Two of Queensland’s most respected and influential scientists will visit several far north Queensland high schools this week to share their passion for medical research and encourage students to consider a career in science.
Geneticists Professor Nick Martin and Professor Georgia Chenevix-Trench have each spent 30 years studying the genetics of cancer and other disorders at Queensland’s own QIMR Berghofer, which is one of the oldest and most successful medical research institutes in Australia.
Professor Martin is internationally recognised as a leader in his field of genetics and has published more than 1000 papers on behavioural genetics, or the role our genes play in mental illnesses and different psychological traits. He has spent decades studying twins and improving our understanding of nature versus nurture.
Most recently Professor Martin helped identify the first eight genes associated with the debilitating eating disorder, anorexia nervosa.
Professor Chenevix-Trench is a world-leading cancer geneticist whose research is focused on discovering and understanding the genes that put people at greatest risk of developing breast, ovarian and other cancers.
Professor Chenevix-Trench also leads an international consortium focused on the breast cancer genes, BRCA1 and BRCA2, which will help in the development of more personalised risk assessments and treatments in the future.
Professor Martin and Professor Chenevix-Trench will visit high schools in the Torres Strait and the Cairns region this week to discuss the importance of science for future generations.
“Research involves harnessing an inquisitive mind to find answers – and young minds are often the most inquisitive,” Professor Martin said.
“We want to chat with students about the great work already being done here in Queensland and hopefully sow the seed that a career in medical research is an exciting and rewarding option.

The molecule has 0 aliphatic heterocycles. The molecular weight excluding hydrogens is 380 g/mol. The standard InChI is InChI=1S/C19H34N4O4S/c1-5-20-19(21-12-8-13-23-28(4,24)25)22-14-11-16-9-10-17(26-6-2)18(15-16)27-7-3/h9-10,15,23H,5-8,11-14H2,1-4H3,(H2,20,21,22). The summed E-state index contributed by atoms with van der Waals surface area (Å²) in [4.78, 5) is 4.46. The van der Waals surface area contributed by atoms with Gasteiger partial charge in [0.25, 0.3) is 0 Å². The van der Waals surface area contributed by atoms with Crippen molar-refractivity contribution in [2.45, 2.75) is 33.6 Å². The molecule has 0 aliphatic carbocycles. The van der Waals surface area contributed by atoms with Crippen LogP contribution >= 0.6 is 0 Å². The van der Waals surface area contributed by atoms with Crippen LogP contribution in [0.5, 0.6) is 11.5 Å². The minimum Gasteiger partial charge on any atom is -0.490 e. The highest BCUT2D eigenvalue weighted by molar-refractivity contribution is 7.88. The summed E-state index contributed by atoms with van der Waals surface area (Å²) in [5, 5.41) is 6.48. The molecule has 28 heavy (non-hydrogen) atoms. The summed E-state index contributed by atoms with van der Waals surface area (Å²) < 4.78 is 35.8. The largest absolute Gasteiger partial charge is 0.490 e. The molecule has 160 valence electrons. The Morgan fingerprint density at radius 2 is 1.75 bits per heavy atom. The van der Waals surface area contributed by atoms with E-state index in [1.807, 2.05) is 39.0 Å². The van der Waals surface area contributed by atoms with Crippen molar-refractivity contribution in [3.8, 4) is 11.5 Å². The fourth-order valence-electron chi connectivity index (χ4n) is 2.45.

“We have leading researchers in our state who are working daily to find answers to diseases, disorders and health problems that affect us all. We have to ensure the next generation is also inspired to pursue scientific discoveries and will continue the important work that’s being done.”
Professor Chenevix-Trench said she also wanted to highlight the value of diversity in science.
“Engaging people from different backgrounds, including regional, remote and Indigenous backgrounds in research ensures the questions we ask and try to answer apply to everyone, not just people in cities,” Professor Chenevix-Trench said.
“People living in the Torres Strait or remote communities have different experiences and often encounter different infections or sometimes health concerns than people in cities.
“QIMR Berghofer was established in 1945 to research the infectious diseases troubling north Queensland and it has grown and expanded to now research cancer, chronic disease, mental illness and infectious diseases – health concerns that affect all Queenslanders.
“We hope by going into classrooms and chatting with high school students we convince them that they can add value to the future of medical research if they choose to go down that path.”
Professors Martin and Chenevix-Trench will visit the Torres Strait on Wednesday and Cairns High Schools on Thursday and Friday.